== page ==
What were being very careful about is not buying a label that says its Common Core, said Debi Bukko, director of curriculum and instruction for Ceres Unified. Ceres is waiting for the dust to settle before buying technology, Bukko said. Right now teachers are using a mix of old textbooks and other publications as English teaching materials, she said.
Training teachers remains the districts focus. Our teachers are poised very well to be good consumers, Bukko said.
Few school districts have enough experts on staff to review and compare the products, said Jeannette LaFors, of Education Trust-West, a nonpartisan group. There just is not enough direction for educators to choose whats best, she told the Hechinger Report. Its like trying to drink from a water hydrant at this point.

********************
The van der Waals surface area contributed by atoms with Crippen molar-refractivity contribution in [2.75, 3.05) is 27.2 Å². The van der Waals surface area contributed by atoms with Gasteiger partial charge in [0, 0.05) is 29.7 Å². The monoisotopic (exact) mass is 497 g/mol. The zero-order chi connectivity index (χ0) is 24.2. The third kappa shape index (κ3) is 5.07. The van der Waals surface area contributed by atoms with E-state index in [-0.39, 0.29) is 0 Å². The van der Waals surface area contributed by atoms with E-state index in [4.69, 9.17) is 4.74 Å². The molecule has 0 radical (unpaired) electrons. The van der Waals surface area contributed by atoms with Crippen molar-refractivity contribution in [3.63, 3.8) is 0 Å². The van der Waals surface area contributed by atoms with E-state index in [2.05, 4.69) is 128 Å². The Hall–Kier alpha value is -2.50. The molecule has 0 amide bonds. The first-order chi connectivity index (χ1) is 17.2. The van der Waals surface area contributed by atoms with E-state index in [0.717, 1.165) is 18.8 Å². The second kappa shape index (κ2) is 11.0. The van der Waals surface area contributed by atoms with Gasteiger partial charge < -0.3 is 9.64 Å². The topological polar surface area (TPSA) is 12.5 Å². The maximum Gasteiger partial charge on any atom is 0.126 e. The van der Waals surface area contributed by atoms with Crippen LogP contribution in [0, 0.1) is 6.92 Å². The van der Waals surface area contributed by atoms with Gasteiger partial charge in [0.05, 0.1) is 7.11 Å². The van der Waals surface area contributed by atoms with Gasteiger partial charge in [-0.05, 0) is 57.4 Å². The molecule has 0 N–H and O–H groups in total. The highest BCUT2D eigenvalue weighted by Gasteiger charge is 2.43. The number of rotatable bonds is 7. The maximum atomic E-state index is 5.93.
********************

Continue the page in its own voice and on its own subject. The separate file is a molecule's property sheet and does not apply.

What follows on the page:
We are absolutely being inundated with emails and ads seeking our business, said Sylvan Superintendent Debra Hendrix. She said the district is scrutinizing quality, price and service agreements and getting multiple bids.
Salida teachers went to a tech fair, trying out different tablets and computers, said Superintendent Twila Tosh. The district will spend nearly half of its $512,000 for Common Core on computers. The teachers picked Chromebooks. The district plans to eventually provide every third- through eighth-grade student with one, Tosh said.